Drastic Reduction Inpatient Visits to the Emergency Department in a Hospital in Israel During the COVID-19 Outbreak, Compared to the H1N1 2009

Fuad Basis, Hisam Zeidani, Khetam Hussein, Shlomo Hareli

Research output: Contribution to journalArticlepeer-review

Abstract

Background: On February 26, 2020, the first case of coronavirus disease 2019 (COVID-19) was detected in Israel. The Ministry of Health (MoH) instructed people to take isolation measures and restrict their movement. Similarly, there was a gradual decrease in the number of visits to our emergency department (ED). Objectives: To describe the decline in the referrals to the ED and in-hospital beds occupancy during the COVID-19 pandemic and to compare it to the H1N1 2009 pandemic. Methods: Employing a cross-sectional epidemiologic study, the pattern of visits to the ED during the COVID-19 was compared with the pattern of visits during the 2009 H1N1 pandemic, as well as a year without a pandemic. The data was adjusted to consider changes in population size. The Welch t test for unpaired, unequal samples was used to analyze the data. Results: Within 2 months of the COVID-19 outbreak, the average number of visits to the ED dropped by 30.2% and the hospital occupancy by 29.2% (a minimum of 57%), compared to the same period, the year before. In comparison to the same period during the H1N1 outbreak, we witnessed a significant decline in the number of visits to the ED during the COVID-19 outbreak. Conclusion: The behavior of people during the COVID-19 pandemic was different from their behavior during the H1N1 pandemic. People seemed to avoid visiting the ED. The boundary between precaution and panic in the generation of the media could be very thin. Decision-makers must take this into account.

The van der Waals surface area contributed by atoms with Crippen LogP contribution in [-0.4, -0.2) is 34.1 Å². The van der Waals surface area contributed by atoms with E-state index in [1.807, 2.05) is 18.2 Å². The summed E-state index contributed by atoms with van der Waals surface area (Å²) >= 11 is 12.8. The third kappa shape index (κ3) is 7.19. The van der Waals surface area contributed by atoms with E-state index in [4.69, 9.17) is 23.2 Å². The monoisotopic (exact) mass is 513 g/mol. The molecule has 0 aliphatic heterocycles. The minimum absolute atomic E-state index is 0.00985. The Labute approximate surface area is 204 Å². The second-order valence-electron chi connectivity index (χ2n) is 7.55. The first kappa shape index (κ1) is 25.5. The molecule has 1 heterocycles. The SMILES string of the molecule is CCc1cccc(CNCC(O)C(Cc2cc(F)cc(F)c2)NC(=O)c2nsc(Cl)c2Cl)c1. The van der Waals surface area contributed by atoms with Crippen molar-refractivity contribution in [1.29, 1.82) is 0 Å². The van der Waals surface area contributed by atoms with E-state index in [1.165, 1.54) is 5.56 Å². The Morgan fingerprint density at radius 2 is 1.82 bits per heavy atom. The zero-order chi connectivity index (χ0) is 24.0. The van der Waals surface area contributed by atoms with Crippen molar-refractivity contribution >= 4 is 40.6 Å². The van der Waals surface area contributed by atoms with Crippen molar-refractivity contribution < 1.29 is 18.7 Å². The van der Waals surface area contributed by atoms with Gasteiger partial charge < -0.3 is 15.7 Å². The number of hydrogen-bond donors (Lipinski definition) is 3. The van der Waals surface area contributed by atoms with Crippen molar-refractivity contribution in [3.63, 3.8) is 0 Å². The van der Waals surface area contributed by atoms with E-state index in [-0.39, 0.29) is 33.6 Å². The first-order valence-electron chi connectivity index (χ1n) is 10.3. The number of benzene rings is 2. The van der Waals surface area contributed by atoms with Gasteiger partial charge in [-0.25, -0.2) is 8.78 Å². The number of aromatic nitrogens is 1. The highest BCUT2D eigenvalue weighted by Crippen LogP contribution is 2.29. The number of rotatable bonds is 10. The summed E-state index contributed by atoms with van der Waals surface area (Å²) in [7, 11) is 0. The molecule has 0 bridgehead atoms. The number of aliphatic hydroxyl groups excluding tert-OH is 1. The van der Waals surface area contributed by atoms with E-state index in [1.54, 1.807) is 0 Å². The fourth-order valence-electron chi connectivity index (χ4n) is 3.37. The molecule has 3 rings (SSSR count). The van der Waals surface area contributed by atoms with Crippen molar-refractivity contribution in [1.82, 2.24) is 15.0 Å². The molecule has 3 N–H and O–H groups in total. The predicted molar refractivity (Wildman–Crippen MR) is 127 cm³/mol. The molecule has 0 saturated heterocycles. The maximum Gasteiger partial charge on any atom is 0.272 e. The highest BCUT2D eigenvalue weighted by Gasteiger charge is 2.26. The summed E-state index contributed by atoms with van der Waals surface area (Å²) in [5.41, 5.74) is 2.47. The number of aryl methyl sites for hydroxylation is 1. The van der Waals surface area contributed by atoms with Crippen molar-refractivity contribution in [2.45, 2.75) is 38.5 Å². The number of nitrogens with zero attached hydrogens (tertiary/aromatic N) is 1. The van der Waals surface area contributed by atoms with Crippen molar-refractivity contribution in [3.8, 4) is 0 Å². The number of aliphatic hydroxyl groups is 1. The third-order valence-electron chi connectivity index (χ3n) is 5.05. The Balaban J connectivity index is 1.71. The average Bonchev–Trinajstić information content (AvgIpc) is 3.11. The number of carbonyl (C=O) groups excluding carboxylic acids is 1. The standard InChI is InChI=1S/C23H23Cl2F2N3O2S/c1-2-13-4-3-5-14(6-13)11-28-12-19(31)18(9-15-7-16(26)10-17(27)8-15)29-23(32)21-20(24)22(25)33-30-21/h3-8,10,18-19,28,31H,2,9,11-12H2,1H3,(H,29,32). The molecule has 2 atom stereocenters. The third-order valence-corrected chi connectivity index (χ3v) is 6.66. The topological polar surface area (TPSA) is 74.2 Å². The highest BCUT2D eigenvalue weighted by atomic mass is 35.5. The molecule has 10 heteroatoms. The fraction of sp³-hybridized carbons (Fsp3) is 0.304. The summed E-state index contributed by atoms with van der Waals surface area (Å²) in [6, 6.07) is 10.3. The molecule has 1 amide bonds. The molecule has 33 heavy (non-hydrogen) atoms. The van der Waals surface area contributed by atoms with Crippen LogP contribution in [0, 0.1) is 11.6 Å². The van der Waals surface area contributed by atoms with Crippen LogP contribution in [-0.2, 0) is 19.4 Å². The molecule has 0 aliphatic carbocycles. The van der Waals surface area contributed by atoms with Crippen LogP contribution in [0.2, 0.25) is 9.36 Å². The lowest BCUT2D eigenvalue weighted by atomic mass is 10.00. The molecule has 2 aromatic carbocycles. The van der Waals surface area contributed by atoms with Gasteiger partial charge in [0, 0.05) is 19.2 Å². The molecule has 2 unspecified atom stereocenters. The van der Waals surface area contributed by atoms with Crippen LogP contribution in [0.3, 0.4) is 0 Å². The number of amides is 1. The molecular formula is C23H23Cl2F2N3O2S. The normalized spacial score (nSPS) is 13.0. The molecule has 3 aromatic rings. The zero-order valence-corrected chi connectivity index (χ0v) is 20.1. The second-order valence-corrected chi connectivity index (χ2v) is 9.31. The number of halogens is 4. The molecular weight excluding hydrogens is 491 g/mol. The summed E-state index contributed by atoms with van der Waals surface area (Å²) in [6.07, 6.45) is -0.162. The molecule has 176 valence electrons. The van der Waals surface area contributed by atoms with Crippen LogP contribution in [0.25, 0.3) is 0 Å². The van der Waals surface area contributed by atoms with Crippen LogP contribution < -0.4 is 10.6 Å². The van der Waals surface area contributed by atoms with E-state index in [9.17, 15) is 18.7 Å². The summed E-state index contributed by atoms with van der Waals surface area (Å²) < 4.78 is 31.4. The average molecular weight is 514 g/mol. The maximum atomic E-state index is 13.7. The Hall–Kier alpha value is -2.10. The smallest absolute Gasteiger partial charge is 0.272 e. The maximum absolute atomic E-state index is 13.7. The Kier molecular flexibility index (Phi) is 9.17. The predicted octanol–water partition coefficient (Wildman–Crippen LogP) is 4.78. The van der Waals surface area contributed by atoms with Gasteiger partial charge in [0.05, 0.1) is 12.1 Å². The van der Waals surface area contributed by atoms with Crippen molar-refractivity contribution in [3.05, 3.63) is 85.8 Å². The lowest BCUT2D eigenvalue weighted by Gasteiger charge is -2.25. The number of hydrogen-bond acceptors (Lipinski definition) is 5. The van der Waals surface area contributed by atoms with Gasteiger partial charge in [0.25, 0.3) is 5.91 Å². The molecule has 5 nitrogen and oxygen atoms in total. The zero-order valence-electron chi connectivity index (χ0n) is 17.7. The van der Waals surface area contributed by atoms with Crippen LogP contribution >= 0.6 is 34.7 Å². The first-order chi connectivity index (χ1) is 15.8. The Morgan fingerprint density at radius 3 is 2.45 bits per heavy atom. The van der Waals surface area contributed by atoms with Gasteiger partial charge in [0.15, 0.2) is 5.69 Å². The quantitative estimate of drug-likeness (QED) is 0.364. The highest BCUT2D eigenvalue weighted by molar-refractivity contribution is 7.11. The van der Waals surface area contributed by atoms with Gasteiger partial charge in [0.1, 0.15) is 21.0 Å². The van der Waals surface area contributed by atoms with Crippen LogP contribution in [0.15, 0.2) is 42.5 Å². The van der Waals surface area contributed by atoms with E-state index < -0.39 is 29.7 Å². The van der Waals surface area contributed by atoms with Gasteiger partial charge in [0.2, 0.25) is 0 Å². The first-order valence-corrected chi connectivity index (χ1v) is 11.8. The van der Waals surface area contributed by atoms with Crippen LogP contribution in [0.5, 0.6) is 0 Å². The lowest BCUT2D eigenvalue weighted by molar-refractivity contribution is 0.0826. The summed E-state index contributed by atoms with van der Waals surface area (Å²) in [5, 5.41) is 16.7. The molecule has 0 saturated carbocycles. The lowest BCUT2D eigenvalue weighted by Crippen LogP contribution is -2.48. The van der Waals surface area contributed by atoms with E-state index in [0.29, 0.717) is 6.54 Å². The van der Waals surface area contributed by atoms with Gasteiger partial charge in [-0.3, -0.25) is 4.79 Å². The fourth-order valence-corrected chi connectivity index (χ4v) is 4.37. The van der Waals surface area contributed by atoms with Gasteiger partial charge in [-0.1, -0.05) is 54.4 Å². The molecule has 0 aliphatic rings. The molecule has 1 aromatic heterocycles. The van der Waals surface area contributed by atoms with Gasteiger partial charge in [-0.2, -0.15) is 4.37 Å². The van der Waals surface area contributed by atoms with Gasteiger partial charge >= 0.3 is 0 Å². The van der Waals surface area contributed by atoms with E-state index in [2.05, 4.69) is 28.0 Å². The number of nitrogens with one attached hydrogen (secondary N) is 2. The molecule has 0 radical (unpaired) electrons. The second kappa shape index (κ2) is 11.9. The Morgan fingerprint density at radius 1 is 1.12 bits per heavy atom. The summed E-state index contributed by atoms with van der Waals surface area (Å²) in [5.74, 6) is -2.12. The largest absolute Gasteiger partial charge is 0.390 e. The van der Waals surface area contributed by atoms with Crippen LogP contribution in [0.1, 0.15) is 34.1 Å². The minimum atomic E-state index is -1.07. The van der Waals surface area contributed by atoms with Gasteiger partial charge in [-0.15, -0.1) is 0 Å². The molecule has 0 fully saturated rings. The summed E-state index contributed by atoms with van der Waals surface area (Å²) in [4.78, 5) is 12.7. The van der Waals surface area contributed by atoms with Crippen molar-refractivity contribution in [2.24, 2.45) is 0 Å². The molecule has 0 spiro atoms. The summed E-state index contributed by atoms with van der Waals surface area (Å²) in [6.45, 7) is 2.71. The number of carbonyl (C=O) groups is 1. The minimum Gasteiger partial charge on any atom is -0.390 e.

Original languageEnglish
Pages (from-to)429-433
Number of pages5
JournalInternational Journal of Health Policy and Management
Volume11
Issue number4
DOIs
StatePublished - Apr 2022

Bibliographical note

Publisher Copyright:
© 2022 The Author(s); Published by Kerman University of Medical Sciences.

Keywords

  • COVID-19
  • Emergency Hospital Service
  • H1N1 Influenza Pandemic
  • Panic
  • Patients

ASJC Scopus subject areas

  • Leadership and Management
  • Health(social science)
  • Health Policy
  • Management, Monitoring, Policy and Law
  • Health Information Management

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